Strasser is seen as a dissenting Nazi regarding racial policies, and he claimed to have actively opposed such within the national socialist movement (for example, by organizing the removal of Julius Streicher from the Popular Liberty Party).[3]

Written works[edit]

  • Hitler and I (translated by Douglas Reed) [Hitler und Ich. Asmus-Bücher, Band 9. Johannes-Asmus-Verlag, Konstanz 1948.]
  • A History in My Time (translated by Douglas Reed)
  • Germany Tomorrow (translated by Douglas Reed)
  • Gregor Strasser (written under the pseudonym of “Michael Geismeier”)
  • We Seek Germany (written under the pseudonym of “D.G.”)
  • Whither Hitler? (written under the pseudonym of “D.G.”) [Wohin treibt Hitler? Darstellung der Lage und Entwicklung des Hitlersystems in den Jahren 1935 und 1936. Verlag Heinrich Grunov, Prag I 1936.]
  • Europe Tomorrow (written under the pseudonym of “D.G.”) [Europa von morgen. Das Ziel Masaryks. Weltwoche, Zürich 1939.]
  • Structure of German Socialism * [Aufbau des deutschen Sozialismus. Wolfgang-Richard-Lindner-Verlag, Leipzig 1932.]
  • The German St. Bartholomew’s Night * [Die deutsche Bartholomäusnacht. Reso-Verlag, Zürich 1935.]
  • European Federation *
  • The Gangsters Around Hitler
  • Hitler tritt auf der Stelle. Oxford gegen Staats-Totalität. Berlin – Rom – Tokio. Neue Tonart in Wien. NSDAP-Kehraus in Brasilien. Die dritte Front, Band 1937,6. Grunov, Prag 1937.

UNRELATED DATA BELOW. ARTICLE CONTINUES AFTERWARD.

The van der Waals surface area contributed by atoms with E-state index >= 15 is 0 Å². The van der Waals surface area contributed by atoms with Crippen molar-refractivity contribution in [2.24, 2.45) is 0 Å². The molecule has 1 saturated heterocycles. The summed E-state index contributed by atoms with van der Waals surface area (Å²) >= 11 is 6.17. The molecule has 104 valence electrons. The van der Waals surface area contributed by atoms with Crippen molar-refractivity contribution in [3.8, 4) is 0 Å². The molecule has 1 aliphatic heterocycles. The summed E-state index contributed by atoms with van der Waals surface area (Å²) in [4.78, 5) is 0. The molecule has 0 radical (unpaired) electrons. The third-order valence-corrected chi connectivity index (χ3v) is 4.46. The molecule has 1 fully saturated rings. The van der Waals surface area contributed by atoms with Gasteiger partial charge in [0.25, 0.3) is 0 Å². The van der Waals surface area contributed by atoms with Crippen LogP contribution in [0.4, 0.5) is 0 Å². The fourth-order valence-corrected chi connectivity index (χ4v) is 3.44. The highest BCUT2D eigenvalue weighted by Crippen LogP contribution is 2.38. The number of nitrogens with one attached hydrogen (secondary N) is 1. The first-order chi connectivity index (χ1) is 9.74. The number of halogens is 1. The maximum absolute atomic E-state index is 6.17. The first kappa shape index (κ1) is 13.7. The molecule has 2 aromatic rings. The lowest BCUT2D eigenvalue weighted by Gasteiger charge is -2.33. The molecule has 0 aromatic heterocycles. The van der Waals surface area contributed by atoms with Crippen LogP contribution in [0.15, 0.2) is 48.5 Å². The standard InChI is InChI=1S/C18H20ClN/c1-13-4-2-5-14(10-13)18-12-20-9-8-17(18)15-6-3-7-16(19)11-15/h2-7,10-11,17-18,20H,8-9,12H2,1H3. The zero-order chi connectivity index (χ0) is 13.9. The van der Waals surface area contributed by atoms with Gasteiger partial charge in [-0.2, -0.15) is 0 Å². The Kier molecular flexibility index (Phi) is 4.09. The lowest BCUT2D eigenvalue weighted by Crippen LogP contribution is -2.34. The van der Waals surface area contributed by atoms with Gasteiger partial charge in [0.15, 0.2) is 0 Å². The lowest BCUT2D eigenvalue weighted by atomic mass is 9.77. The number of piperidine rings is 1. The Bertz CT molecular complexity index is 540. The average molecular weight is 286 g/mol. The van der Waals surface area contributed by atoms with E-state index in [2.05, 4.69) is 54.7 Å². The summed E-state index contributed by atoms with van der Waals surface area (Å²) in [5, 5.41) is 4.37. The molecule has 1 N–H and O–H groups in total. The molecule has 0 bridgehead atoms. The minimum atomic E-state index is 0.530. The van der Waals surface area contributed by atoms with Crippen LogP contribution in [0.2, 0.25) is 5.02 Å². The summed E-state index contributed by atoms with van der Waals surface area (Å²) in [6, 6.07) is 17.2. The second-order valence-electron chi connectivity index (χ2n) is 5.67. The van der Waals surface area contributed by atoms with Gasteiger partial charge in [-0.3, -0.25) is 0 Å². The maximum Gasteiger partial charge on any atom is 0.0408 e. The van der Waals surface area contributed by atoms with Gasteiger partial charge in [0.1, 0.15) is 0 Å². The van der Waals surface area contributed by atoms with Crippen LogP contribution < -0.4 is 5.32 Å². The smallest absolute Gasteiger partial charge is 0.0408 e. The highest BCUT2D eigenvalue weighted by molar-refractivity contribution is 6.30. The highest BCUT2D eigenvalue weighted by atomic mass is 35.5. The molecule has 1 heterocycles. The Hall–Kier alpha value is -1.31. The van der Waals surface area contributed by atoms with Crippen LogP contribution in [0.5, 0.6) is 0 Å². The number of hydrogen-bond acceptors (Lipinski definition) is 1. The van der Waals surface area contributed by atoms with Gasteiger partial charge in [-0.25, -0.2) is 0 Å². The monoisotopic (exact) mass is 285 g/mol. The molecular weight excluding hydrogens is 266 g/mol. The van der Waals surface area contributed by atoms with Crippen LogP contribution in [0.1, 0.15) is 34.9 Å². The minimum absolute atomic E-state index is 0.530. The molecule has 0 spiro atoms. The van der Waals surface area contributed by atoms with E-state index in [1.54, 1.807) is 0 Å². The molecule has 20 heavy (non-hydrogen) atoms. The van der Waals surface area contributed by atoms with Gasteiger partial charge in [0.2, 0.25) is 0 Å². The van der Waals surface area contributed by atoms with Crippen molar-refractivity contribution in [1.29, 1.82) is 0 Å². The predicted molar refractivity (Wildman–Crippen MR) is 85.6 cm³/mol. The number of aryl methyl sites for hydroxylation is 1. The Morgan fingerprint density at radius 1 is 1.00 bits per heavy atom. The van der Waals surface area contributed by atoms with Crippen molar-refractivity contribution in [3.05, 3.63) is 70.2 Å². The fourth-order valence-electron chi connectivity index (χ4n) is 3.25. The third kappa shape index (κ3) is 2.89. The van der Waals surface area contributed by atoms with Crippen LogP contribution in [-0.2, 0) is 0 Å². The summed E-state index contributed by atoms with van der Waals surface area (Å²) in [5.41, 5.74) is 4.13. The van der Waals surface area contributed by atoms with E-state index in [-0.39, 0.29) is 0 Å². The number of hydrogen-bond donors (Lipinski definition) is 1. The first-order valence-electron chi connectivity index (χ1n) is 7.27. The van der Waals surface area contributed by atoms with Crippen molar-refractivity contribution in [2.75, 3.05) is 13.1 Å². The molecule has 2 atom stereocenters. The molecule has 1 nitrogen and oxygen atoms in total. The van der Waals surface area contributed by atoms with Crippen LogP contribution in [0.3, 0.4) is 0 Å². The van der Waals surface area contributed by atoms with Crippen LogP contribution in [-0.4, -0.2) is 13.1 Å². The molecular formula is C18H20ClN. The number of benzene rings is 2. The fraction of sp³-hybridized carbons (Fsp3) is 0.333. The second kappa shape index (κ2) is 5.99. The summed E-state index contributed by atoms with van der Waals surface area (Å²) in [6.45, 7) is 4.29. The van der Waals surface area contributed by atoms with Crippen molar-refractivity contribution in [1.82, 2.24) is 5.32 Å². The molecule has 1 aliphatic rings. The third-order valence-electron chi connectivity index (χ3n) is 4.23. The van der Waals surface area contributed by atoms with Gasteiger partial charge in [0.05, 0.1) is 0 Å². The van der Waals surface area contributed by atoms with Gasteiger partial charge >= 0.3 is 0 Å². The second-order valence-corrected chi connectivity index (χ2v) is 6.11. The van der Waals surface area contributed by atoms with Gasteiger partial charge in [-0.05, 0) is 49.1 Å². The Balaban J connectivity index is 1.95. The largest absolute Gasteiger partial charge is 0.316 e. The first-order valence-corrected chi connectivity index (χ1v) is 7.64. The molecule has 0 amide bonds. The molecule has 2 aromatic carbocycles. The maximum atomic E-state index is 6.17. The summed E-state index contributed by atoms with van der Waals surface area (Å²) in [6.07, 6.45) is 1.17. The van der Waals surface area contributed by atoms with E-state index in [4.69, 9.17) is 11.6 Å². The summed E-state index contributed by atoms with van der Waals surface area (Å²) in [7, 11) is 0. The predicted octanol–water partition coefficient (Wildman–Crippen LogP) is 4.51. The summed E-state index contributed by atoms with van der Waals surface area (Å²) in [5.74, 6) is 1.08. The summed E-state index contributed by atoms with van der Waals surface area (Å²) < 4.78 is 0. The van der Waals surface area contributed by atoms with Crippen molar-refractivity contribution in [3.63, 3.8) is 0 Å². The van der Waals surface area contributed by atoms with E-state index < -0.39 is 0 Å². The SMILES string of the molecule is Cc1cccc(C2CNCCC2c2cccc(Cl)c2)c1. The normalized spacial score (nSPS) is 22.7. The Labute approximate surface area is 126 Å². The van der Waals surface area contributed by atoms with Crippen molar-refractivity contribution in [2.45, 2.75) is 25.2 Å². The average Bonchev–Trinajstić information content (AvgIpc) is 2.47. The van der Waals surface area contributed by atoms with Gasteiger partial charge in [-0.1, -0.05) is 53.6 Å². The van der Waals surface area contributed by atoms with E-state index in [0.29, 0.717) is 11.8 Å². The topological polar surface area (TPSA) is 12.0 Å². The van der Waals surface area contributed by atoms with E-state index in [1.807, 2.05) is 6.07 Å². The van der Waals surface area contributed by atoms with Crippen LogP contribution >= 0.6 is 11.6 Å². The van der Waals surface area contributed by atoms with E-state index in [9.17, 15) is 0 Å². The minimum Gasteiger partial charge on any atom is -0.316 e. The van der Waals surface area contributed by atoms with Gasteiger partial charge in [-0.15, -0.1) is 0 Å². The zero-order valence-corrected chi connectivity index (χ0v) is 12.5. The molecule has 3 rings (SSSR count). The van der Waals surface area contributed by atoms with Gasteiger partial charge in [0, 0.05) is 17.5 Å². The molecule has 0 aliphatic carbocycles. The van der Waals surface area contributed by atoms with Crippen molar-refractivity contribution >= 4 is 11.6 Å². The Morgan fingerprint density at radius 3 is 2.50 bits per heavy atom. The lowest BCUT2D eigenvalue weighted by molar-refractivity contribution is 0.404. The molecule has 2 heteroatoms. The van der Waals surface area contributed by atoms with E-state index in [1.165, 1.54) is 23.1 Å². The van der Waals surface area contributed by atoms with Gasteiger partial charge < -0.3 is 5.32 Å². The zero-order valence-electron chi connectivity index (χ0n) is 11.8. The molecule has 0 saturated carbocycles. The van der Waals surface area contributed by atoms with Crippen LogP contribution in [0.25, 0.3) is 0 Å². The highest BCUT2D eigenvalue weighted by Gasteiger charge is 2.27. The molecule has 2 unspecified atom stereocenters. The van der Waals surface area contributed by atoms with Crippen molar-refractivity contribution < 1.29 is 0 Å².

• Kommt es zum Krieg? Periodische Schriftenreihe der „Deutschen Revolution“, Band 3. Grunov, Prag 1937.
  • Der Faschismus. Geschichte und Gefahr. Politische Studien, Band 3. Günter-Olzog-Verlag, München (u.a.) 1965.
  • Mein Kampf. Eine politische Autobiografie. Streit-Zeit-Bücher, Band 3. Heinrich-Heine-Verlag, Frankfurt am Main 1969.

Further reading[edit]

See also[edit]

References[edit]

  1. ^ Strasser, Otto. Germany Tomorrow. Jonathan Cape LTD, 1940, p. 11. p. 12.
  2. ^ "...but because a Black Fronter there, a Jewish doctor, had thrown open his sanitarium to us." Strasser, Otto: "Flight from Terror", page 297. National Travel Club, New York, 1943. Archived here: http://mailstar.net/otto-strasser-flight.html
  3. ^ Strasser, Otto: "Flight from Terror", pages 100 and 136. National Travel Club, New York, 1943. Archived here: http://mailstar.net/otto-strasser-flight.html

External links[edit]